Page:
Simply searching “horseback riding trails” and the state in which you want to ride is one of the easiest ways to find places to ride. Many state-maintained parks offer equestrian trails and have up-to-date websites, as well.
Additionally, some state and city tourism departments will include links to local trails on their websites. Checking with local clubs that host pleasure rides, nearby hunt clubs, and even the state horse council can bear fruitful results. If your area has a Backcountry Horsemen organization, be sure to contact them–these riders can prove invaluable for someone looking for a place to ride.
However, don’t rely solely on the internet for trail-related information. Do some additional digging to make sure the park truly is welcoming to horseback riders (some parks expressly forbid horses on their trails). Word of mouth is also invaluable. Chatting with someone who has been to the park before will help you assess if you and your mount are up to the ride.
Questions to Ask Before you Saddle Up
So, you’ve chosen where you want to ride, you’ve called to be sure the trails are accessible and that horses are welcomed. What else do you need to know before you saddle up? Here are a few additional things you’ll need to know to make sure you are safe and following the rules:
- Are your trails multi-use? Can motorized equipment, like ATVs, dirt bikes or snowmobiles, share the trail with horses?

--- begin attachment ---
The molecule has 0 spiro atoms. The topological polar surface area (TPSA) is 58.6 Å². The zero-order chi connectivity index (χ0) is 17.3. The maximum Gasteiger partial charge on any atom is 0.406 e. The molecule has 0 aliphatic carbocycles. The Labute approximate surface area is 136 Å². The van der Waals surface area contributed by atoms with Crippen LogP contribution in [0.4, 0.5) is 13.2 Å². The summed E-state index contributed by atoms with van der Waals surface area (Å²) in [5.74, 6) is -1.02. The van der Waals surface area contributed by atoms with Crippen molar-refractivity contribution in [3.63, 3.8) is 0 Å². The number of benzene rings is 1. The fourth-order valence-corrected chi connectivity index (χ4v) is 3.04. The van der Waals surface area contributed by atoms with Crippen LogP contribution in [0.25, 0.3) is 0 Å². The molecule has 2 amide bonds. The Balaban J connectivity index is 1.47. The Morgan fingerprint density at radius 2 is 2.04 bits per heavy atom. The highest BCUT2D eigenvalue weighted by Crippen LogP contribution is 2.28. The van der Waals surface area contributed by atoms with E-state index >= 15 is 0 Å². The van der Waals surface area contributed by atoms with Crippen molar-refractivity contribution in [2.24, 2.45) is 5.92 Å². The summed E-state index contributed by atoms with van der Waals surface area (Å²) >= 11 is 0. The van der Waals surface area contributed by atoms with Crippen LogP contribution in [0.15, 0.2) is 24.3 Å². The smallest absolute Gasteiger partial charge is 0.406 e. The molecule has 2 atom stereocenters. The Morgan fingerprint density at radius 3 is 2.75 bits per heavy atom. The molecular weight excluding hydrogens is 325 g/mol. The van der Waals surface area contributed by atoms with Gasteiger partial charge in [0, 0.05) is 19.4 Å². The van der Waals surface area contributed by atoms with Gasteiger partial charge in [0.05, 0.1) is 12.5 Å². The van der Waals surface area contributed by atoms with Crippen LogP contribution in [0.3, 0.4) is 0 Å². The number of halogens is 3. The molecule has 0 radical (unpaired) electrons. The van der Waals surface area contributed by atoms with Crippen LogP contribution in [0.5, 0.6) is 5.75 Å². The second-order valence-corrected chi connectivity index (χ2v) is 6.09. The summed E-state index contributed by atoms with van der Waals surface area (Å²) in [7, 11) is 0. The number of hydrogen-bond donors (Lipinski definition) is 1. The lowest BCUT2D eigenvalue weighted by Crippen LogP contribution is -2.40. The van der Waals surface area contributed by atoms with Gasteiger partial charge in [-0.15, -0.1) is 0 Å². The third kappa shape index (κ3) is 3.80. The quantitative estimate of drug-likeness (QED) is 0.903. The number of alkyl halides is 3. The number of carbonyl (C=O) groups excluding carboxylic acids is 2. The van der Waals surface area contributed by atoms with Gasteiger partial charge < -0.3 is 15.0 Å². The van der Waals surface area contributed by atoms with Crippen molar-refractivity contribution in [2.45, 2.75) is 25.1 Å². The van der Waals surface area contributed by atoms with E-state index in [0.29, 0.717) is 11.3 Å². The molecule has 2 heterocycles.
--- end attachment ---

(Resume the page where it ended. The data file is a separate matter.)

- Do you have to pay before you saddle up and head out on the trails?
Do you need to sign in or place some format of ID in your tow vehicle?
- Is water accessible or do I need to bring my own?
- Do you offer RV hookups or can I camp there? (if you plan on riding for a few days)
Some trailheads provide parking to accommodate horse trailers and offer a general store. Utilize these facilities as they typically have people who are in the know on the latest news regarding trail conditions and equestrian-use restrictions, if there are any.
What to Pack
Whether you plan to head out for a few hours or a few days, a few items are non-negotiable when you hit the trails. They include:
- snacks (including hay for your horse)
- cell phone (on your person, not on the horse in case you part ways)
- ID, both on you and on your horse that includes your name, your emergency contact numbers and any allergies or conditions you may have (this can be a laminated card in your saddle bag, a luggage tag or a dog tag you have made that attaches to your tack)
- halter and lead rope (either packed in your bags or on your horse over or under his bridle)
- raincoat or layers in case of inclement weather
- whistle (for notifying help if you are lost or hurt)
- compass or GPS (remember that some places you will ride will not have cell service)
Additional items that are handy to have, especially if you plan on being on the trails for some time, include:
- bug spray (horse and human)
- first aid kit (for both of you)
- utility tool
- duct tape
- snake-bite kit (if you live in an area with venomous snakes)
- hoof boot